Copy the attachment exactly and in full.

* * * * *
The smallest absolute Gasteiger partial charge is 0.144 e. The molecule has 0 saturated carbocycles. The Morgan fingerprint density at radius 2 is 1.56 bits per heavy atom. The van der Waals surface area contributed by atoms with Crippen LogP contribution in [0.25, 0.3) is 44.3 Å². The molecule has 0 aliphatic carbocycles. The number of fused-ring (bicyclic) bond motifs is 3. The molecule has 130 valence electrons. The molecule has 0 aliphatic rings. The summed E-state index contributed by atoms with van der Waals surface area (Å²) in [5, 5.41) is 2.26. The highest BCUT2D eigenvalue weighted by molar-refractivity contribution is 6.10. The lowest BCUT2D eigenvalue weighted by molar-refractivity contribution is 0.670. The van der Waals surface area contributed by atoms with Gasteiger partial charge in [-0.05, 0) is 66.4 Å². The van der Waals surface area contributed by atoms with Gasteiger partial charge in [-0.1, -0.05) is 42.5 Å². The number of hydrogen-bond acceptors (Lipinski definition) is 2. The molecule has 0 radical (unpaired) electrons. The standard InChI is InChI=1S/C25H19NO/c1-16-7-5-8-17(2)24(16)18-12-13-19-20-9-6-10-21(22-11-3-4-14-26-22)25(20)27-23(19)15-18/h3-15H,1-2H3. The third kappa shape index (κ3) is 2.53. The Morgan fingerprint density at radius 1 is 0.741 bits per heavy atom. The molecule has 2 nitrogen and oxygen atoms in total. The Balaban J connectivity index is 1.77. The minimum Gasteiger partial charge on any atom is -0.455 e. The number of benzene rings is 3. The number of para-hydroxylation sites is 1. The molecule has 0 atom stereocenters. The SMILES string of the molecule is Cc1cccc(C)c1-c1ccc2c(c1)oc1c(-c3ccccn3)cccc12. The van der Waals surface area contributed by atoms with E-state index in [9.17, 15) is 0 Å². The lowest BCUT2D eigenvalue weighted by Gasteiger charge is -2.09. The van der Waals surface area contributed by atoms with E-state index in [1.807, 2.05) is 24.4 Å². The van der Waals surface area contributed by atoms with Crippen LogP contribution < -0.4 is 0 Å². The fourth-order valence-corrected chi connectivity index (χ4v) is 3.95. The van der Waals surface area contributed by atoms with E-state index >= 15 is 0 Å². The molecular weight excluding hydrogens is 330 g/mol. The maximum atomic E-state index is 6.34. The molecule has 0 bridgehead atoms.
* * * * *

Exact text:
The smallest absolute Gasteiger partial charge is 0.144 e. The molecule has 0 saturated carbocycles. The Morgan fingerprint density at radius 2 is 1.56 bits per heavy atom. The van der Waals surface area contributed by atoms with Crippen LogP contribution in [0.25, 0.3) is 44.3 Å². The molecule has 0 aliphatic carbocycles. The number of fused-ring (bicyclic) bond motifs is 3. The molecule has 130 valence electrons. The molecule has 0 aliphatic rings. The summed E-state index contributed by atoms with van der Waals surface area (Å²) in [5, 5.41) is 2.26. The highest BCUT2D eigenvalue weighted by molar-refractivity contribution is 6.10. The lowest BCUT2D eigenvalue weighted by molar-refractivity contribution is 0.670. The van der Waals surface area contributed by atoms with Gasteiger partial charge in [-0.05, 0) is 66.4 Å². The van der Waals surface area contributed by atoms with Gasteiger partial charge in [-0.1, -0.05) is 42.5 Å². The number of hydrogen-bond acceptors (Lipinski definition) is 2. The molecule has 0 radical (unpaired) electrons. The standard InChI is InChI=1S/C25H19NO/c1-16-7-5-8-17(2)24(16)18-12-13-19-20-9-6-10-21(22-11-3-4-14-26-22)25(20)27-23(19)15-18/h3-15H,1-2H3. The third kappa shape index (κ3) is 2.53. The Morgan fingerprint density at radius 1 is 0.741 bits per heavy atom. The molecule has 2 nitrogen and oxygen atoms in total. The Balaban J connectivity index is 1.77. The minimum Gasteiger partial charge on any atom is -0.455 e. The number of benzene rings is 3. The number of para-hydroxylation sites is 1. The molecule has 0 atom stereocenters. The SMILES string of the molecule is Cc1cccc(C)c1-c1ccc2c(c1)oc1c(-c3ccccn3)cccc12. The van der Waals surface area contributed by atoms with E-state index in [9.17, 15) is 0 Å². The lowest BCUT2D eigenvalue weighted by Gasteiger charge is -2.09. The van der Waals surface area contributed by atoms with E-state index in [1.807, 2.05) is 24.4 Å². The van der Waals surface area contributed by atoms with Crippen LogP contribution < -0.4 is 0 Å². The fourth-order valence-corrected chi connectivity index (χ4v) is 3.95. The van der Waals surface area contributed by atoms with E-state index >= 15 is 0 Å². The molecular weight excluding hydrogens is 330 g/mol. The maximum atomic E-state index is 6.34. The molecule has 0 bridgehead atoms.